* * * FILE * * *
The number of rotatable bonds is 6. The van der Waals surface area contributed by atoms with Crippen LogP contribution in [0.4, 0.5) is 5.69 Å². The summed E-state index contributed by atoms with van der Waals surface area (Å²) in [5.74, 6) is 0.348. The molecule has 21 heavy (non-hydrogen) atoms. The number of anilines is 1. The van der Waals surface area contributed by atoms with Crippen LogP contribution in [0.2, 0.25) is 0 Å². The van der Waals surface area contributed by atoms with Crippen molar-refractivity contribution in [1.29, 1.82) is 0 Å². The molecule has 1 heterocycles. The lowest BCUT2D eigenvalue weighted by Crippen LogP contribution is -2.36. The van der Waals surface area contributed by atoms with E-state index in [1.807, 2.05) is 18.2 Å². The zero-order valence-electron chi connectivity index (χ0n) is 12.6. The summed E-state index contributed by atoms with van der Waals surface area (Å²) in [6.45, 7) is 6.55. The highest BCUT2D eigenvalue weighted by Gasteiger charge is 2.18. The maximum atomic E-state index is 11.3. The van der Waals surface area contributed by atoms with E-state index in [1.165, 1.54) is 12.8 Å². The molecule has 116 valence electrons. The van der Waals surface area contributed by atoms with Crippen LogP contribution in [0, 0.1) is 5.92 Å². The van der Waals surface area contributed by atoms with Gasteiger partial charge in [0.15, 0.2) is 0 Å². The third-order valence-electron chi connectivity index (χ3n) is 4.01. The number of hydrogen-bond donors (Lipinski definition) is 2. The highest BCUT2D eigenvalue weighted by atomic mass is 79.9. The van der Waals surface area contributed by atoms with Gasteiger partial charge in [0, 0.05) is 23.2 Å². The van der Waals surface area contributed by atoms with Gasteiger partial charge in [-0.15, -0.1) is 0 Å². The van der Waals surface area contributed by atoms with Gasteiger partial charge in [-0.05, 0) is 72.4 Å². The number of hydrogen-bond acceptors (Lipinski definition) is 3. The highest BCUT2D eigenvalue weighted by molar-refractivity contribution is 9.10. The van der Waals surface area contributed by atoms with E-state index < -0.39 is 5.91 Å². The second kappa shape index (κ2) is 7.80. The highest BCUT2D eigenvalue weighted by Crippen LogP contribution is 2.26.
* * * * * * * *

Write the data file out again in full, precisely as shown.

The number of rotatable bonds is 6. The van der Waals surface area contributed by atoms with Crippen LogP contribution in [0.4, 0.5) is 5.69 Å². The summed E-state index contributed by atoms with van der Waals surface area (Å²) in [5.74, 6) is 0.348. The molecule has 21 heavy (non-hydrogen) atoms. The number of anilines is 1. The van der Waals surface area contributed by atoms with Crippen LogP contribution in [0.2, 0.25) is 0 Å². The van der Waals surface area contributed by atoms with Crippen molar-refractivity contribution in [1.29, 1.82) is 0 Å². The molecule has 1 heterocycles. The lowest BCUT2D eigenvalue weighted by Crippen LogP contribution is -2.36. The van der Waals surface area contributed by atoms with E-state index in [1.807, 2.05) is 18.2 Å². The zero-order valence-electron chi connectivity index (χ0n) is 12.6. The summed E-state index contributed by atoms with van der Waals surface area (Å²) in [6.45, 7) is 6.55. The highest BCUT2D eigenvalue weighted by Gasteiger charge is 2.18. The maximum atomic E-state index is 11.3. The van der Waals surface area contributed by atoms with E-state index in [1.165, 1.54) is 12.8 Å². The molecule has 116 valence electrons. The van der Waals surface area contributed by atoms with Crippen LogP contribution in [0, 0.1) is 5.92 Å². The van der Waals surface area contributed by atoms with Gasteiger partial charge in [0.15, 0.2) is 0 Å². The third-order valence-electron chi connectivity index (χ3n) is 4.01. The number of hydrogen-bond donors (Lipinski definition) is 2. The highest BCUT2D eigenvalue weighted by atomic mass is 79.9. The van der Waals surface area contributed by atoms with Gasteiger partial charge in [0, 0.05) is 23.2 Å². The van der Waals surface area contributed by atoms with Gasteiger partial charge in [-0.15, -0.1) is 0 Å². The van der Waals surface area contributed by atoms with Gasteiger partial charge in [-0.05, 0) is 72.4 Å². The number of hydrogen-bond acceptors (Lipinski definition) is 3. The highest BCUT2D eigenvalue weighted by molar-refractivity contribution is 9.10. The van der Waals surface area contributed by atoms with E-state index < -0.39 is 5.91 Å². The second kappa shape index (κ2) is 7.80. The highest BCUT2D eigenvalue weighted by Crippen LogP contribution is 2.26.